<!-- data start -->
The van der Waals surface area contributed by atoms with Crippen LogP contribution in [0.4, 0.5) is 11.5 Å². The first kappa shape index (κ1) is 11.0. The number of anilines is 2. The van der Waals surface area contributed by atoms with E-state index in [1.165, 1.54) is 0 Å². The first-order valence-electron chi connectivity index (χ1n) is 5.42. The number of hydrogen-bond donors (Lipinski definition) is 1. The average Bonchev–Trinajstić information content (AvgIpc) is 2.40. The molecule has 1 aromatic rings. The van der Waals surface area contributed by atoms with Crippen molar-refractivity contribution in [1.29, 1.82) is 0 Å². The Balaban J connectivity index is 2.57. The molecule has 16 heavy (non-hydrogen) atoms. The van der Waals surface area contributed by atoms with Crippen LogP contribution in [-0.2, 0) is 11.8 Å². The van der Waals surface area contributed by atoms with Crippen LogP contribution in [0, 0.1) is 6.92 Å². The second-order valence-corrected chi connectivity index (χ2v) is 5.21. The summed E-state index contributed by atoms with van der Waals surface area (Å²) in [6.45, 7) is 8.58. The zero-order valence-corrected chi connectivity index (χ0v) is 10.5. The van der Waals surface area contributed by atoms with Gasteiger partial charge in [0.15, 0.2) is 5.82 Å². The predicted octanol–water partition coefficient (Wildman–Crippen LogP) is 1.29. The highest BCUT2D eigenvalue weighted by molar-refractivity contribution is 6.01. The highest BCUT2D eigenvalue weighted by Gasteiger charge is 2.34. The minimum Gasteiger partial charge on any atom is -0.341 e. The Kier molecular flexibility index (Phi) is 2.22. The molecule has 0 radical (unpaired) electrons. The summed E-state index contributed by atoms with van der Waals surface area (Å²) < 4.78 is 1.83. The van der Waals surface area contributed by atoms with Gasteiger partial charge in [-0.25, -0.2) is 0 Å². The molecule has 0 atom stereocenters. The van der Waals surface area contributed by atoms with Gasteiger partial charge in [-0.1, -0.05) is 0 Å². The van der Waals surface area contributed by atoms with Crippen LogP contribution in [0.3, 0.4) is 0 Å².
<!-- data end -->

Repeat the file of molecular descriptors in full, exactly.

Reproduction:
The van der Waals surface area contributed by atoms with Crippen LogP contribution in [0.4, 0.5) is 11.5 Å². The first kappa shape index (κ1) is 11.0. The number of anilines is 2. The van der Waals surface area contributed by atoms with E-state index in [1.165, 1.54) is 0 Å². The first-order valence-electron chi connectivity index (χ1n) is 5.42. The number of hydrogen-bond donors (Lipinski definition) is 1. The average Bonchev–Trinajstić information content (AvgIpc) is 2.40. The molecule has 1 aromatic rings. The van der Waals surface area contributed by atoms with Crippen molar-refractivity contribution in [1.29, 1.82) is 0 Å². The Balaban J connectivity index is 2.57. The molecule has 16 heavy (non-hydrogen) atoms. The van der Waals surface area contributed by atoms with Crippen LogP contribution in [-0.2, 0) is 11.8 Å². The van der Waals surface area contributed by atoms with Crippen LogP contribution in [0, 0.1) is 6.92 Å². The second-order valence-corrected chi connectivity index (χ2v) is 5.21. The summed E-state index contributed by atoms with van der Waals surface area (Å²) in [6.45, 7) is 8.58. The zero-order valence-corrected chi connectivity index (χ0v) is 10.5. The van der Waals surface area contributed by atoms with Gasteiger partial charge in [0.15, 0.2) is 5.82 Å². The predicted octanol–water partition coefficient (Wildman–Crippen LogP) is 1.29. The highest BCUT2D eigenvalue weighted by molar-refractivity contribution is 6.01. The highest BCUT2D eigenvalue weighted by Gasteiger charge is 2.34. The minimum Gasteiger partial charge on any atom is -0.341 e. The Kier molecular flexibility index (Phi) is 2.22. The molecule has 0 radical (unpaired) electrons. The summed E-state index contributed by atoms with van der Waals surface area (Å²) < 4.78 is 1.83. The van der Waals surface area contributed by atoms with Gasteiger partial charge in [-0.25, -0.2) is 0 Å². The molecule has 0 atom stereocenters. The van der Waals surface area contributed by atoms with Gasteiger partial charge in [-0.1, -0.05) is 0 Å². The van der Waals surface area contributed by atoms with Crippen LogP contribution in [0.3, 0.4) is 0 Å².